Notes For Monday December 7, 2009

As the economy continues to tighten, I wandered around the Net for some information about books and hard times.

Presented here, without regard to accuracy, is what I found.

[A] lot of small companies — mine included — started in the teeth of a recession. It’s easier to start a business than look for a job at the start of a recession. People still buy things, but companies are reluctant to take on the cost of an employee when revenue prospects are uncertain.Posted by Susan Nov 11, 2008

Book League of America

The Book League of America, Inc. was a New York City mail-order book club established in 1930 by Lawrence Lamm. It was located at 100 Fifth Avenue, a 240,000 square foot office building that was built in 1906. The book club published a variety of volumes in the 1920s, 1930s, 1940s, and 1950s. Approximately 5,000 subscribers received monthly fliers and could select from a variety of contemporary and world classic literature choices. There was no membership fee to join the plan. The subscription cost $16.68 and entitled the subscriber to twelve books each year.

“The famous Board of Editors selects for you 2 books each month: the best new book -AND- one of the greatest classics. The Book League of America supplies these 2 books each month at 1/3 of the usual cost!

Boldfaced emphasis added by me.

People were wailing over Dan Brown going for half-off. These were going for 66% off!

How brands thrived during the Great Depression

To begin, not all was doom and gloom during the Great Depression. It was a time when those who knew what they were doing made great economic strides, and the very nature of the Depression was an economic boon for them. It was a time when several companies benefited from aggressive marketing while their rivals cut back. A good example of that would be Kellogg besting C.W. Post during that time. Consumers didn’t stop spending during the Depression; most just looked for better deals, and the companies providing those better deals came out stronger after the Depression ended. When spending picked up, consumer loyalty to those companies remained.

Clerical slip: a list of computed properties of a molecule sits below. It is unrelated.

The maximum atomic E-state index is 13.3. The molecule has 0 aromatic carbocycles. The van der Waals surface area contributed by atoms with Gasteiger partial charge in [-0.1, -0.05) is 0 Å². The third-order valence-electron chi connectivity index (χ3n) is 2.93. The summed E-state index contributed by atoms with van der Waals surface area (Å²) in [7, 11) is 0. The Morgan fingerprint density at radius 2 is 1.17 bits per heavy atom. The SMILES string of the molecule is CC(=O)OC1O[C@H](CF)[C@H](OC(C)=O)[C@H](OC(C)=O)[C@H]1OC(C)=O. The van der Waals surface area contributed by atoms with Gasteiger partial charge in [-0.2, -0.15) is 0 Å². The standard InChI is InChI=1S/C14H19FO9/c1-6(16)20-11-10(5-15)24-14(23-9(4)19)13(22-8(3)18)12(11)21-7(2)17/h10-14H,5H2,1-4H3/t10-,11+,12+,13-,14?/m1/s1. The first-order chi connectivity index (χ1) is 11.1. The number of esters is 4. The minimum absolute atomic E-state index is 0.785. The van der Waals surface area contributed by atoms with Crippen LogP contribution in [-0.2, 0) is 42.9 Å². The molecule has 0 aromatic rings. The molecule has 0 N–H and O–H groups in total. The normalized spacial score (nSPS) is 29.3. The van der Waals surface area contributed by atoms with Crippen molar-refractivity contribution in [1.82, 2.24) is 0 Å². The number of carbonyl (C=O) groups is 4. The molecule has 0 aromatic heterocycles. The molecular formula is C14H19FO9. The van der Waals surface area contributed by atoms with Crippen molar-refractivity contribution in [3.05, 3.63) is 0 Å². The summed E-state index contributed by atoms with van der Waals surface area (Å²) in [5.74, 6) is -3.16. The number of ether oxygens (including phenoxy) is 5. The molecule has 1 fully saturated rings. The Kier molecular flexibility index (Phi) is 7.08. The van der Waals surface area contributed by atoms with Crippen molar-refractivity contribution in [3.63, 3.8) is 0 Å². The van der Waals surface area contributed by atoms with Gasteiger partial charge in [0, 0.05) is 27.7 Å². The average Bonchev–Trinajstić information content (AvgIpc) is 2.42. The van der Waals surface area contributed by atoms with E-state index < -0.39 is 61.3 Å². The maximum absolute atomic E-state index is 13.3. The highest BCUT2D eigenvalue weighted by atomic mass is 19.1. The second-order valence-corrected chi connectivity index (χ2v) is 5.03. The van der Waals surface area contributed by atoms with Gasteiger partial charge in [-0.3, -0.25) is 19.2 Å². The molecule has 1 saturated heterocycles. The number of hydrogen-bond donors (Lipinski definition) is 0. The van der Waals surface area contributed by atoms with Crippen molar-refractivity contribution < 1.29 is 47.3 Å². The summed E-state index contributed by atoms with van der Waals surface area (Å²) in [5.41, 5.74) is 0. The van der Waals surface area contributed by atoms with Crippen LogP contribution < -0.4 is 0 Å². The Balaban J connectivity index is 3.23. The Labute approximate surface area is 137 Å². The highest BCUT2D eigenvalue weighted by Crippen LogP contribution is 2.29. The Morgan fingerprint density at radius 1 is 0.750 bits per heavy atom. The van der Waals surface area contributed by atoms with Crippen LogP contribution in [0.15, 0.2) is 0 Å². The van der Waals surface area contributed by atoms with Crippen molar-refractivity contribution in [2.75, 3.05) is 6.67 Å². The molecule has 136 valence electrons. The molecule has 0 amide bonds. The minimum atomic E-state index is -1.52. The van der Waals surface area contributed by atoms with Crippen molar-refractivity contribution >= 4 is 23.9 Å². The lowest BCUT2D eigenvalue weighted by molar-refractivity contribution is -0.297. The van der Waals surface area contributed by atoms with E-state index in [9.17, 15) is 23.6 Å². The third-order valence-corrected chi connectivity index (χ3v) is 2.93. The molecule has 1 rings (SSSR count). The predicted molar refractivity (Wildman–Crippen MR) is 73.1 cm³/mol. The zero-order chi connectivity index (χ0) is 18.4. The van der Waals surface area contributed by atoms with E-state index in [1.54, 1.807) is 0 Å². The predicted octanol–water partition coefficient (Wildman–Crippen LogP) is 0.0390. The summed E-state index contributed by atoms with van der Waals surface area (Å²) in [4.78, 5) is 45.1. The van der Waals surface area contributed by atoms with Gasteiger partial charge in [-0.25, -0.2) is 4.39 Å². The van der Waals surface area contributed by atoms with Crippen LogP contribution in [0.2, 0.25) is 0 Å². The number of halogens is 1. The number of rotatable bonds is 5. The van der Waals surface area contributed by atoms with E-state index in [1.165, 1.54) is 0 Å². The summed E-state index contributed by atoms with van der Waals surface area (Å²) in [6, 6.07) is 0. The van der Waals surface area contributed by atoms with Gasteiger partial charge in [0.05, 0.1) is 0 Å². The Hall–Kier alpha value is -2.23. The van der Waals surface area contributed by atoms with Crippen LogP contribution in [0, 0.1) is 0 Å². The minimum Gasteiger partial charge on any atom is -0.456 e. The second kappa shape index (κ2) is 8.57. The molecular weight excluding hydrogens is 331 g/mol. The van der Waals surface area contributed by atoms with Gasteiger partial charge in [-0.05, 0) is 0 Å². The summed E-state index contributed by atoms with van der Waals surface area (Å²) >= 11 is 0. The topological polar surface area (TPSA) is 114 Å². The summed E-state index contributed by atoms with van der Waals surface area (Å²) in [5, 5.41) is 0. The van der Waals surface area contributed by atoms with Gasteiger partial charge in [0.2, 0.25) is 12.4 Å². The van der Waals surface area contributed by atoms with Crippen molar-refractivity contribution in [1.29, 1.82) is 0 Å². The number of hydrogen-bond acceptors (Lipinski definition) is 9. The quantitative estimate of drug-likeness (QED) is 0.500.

Because so many companies cut spending during the Great Depression era, advertising budgets were largely eliminated in many industries. Not only did spending decline, but some companies actually dropped out of public sight because of short-sighted decisions made about spending money to keep a high profile. Advertising cutbacks caused many customers to feel abandoned. They associated the brands that cut back on advertising with a lack of staying power. This not only drove customers to more aggressive competitors, but it also caused financial mistrust when it came to making additional investments in the no-longer-visible companies.

Boldfaced emphasis added by me.

Depression 2009: What would it look like?

[E]arly last month [October 2008], the English bookstore chain Waterstone’s reported a 200 percent increase in the sales of books on keeping chickens.

The Growing Influence of Non-traditional Book Sales Channels